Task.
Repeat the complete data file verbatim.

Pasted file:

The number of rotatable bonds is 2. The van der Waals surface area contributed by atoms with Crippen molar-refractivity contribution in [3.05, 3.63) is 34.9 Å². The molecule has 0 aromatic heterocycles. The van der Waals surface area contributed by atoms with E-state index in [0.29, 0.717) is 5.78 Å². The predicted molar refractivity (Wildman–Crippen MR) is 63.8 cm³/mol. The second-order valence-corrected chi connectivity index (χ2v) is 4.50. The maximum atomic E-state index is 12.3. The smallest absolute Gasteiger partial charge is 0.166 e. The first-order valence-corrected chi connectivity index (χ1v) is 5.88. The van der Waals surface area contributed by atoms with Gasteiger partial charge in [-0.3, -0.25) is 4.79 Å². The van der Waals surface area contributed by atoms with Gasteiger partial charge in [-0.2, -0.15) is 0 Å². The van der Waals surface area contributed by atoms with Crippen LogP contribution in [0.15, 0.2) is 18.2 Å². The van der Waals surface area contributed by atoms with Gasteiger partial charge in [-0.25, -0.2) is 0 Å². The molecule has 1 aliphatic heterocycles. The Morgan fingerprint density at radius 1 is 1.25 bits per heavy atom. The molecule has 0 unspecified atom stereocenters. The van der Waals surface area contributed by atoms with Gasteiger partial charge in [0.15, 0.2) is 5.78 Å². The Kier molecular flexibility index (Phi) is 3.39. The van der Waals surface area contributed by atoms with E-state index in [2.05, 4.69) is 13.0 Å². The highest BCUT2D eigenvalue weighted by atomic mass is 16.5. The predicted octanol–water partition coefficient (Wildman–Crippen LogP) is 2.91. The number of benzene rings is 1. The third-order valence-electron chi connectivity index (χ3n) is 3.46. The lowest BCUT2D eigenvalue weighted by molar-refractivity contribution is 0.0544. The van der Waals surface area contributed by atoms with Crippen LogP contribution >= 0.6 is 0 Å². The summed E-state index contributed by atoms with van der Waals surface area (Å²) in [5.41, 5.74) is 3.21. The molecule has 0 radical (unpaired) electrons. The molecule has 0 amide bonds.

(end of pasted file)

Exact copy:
The number of rotatable bonds is 2. The van der Waals surface area contributed by atoms with Crippen molar-refractivity contribution in [3.05, 3.63) is 34.9 Å². The molecule has 0 aromatic heterocycles. The van der Waals surface area contributed by atoms with E-state index in [0.29, 0.717) is 5.78 Å². The predicted molar refractivity (Wildman–Crippen MR) is 63.8 cm³/mol. The second-order valence-corrected chi connectivity index (χ2v) is 4.50. The maximum atomic E-state index is 12.3. The smallest absolute Gasteiger partial charge is 0.166 e. The first-order valence-corrected chi connectivity index (χ1v) is 5.88. The van der Waals surface area contributed by atoms with Gasteiger partial charge in [-0.3, -0.25) is 4.79 Å². The van der Waals surface area contributed by atoms with Gasteiger partial charge in [-0.2, -0.15) is 0 Å². The van der Waals surface area contributed by atoms with Crippen LogP contribution in [0.15, 0.2) is 18.2 Å². The van der Waals surface area contributed by atoms with Gasteiger partial charge in [-0.25, -0.2) is 0 Å². The molecule has 1 aliphatic heterocycles. The Morgan fingerprint density at radius 1 is 1.25 bits per heavy atom. The molecule has 0 unspecified atom stereocenters. The van der Waals surface area contributed by atoms with Gasteiger partial charge in [0.15, 0.2) is 5.78 Å². The Kier molecular flexibility index (Phi) is 3.39. The van der Waals surface area contributed by atoms with E-state index in [2.05, 4.69) is 13.0 Å². The highest BCUT2D eigenvalue weighted by atomic mass is 16.5. The predicted octanol–water partition coefficient (Wildman–Crippen LogP) is 2.91. The number of benzene rings is 1. The third-order valence-electron chi connectivity index (χ3n) is 3.46. The lowest BCUT2D eigenvalue weighted by molar-refractivity contribution is 0.0544. The van der Waals surface area contributed by atoms with Crippen LogP contribution >= 0.6 is 0 Å². The summed E-state index contributed by atoms with van der Waals surface area (Å²) in [5.41, 5.74) is 3.21. The molecule has 0 radical (unpaired) electrons. The molecule has 0 amide bonds.